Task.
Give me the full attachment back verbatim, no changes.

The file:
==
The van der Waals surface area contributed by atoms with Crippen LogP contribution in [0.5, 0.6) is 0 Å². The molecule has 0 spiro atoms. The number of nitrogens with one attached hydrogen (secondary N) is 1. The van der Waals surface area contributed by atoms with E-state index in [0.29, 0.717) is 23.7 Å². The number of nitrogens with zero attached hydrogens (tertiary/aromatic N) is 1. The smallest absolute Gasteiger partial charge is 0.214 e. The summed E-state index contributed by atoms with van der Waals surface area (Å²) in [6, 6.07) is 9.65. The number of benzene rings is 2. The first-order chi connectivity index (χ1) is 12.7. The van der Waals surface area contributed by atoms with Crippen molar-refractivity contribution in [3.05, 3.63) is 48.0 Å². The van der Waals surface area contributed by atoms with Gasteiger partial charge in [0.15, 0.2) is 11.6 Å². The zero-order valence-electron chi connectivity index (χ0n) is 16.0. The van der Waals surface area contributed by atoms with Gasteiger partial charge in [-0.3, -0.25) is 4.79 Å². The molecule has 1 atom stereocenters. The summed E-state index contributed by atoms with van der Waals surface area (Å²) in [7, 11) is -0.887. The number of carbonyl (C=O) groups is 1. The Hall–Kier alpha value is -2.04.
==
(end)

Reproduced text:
The van der Waals surface area contributed by atoms with Crippen LogP contribution in [0.5, 0.6) is 0 Å². The molecule has 0 spiro atoms. The number of nitrogens with one attached hydrogen (secondary N) is 1. The van der Waals surface area contributed by atoms with E-state index in [0.29, 0.717) is 23.7 Å². The number of nitrogens with zero attached hydrogens (tertiary/aromatic N) is 1. The smallest absolute Gasteiger partial charge is 0.214 e. The summed E-state index contributed by atoms with van der Waals surface area (Å²) in [6, 6.07) is 9.65. The number of benzene rings is 2. The first-order chi connectivity index (χ1) is 12.7. The van der Waals surface area contributed by atoms with Crippen molar-refractivity contribution in [3.05, 3.63) is 48.0 Å². The van der Waals surface area contributed by atoms with Gasteiger partial charge in [0.15, 0.2) is 11.6 Å². The zero-order valence-electron chi connectivity index (χ0n) is 16.0. The van der Waals surface area contributed by atoms with Gasteiger partial charge in [-0.3, -0.25) is 4.79 Å². The molecule has 1 atom stereocenters. The summed E-state index contributed by atoms with van der Waals surface area (Å²) in [7, 11) is -0.887. The number of carbonyl (C=O) groups is 1. The Hall–Kier alpha value is -2.04.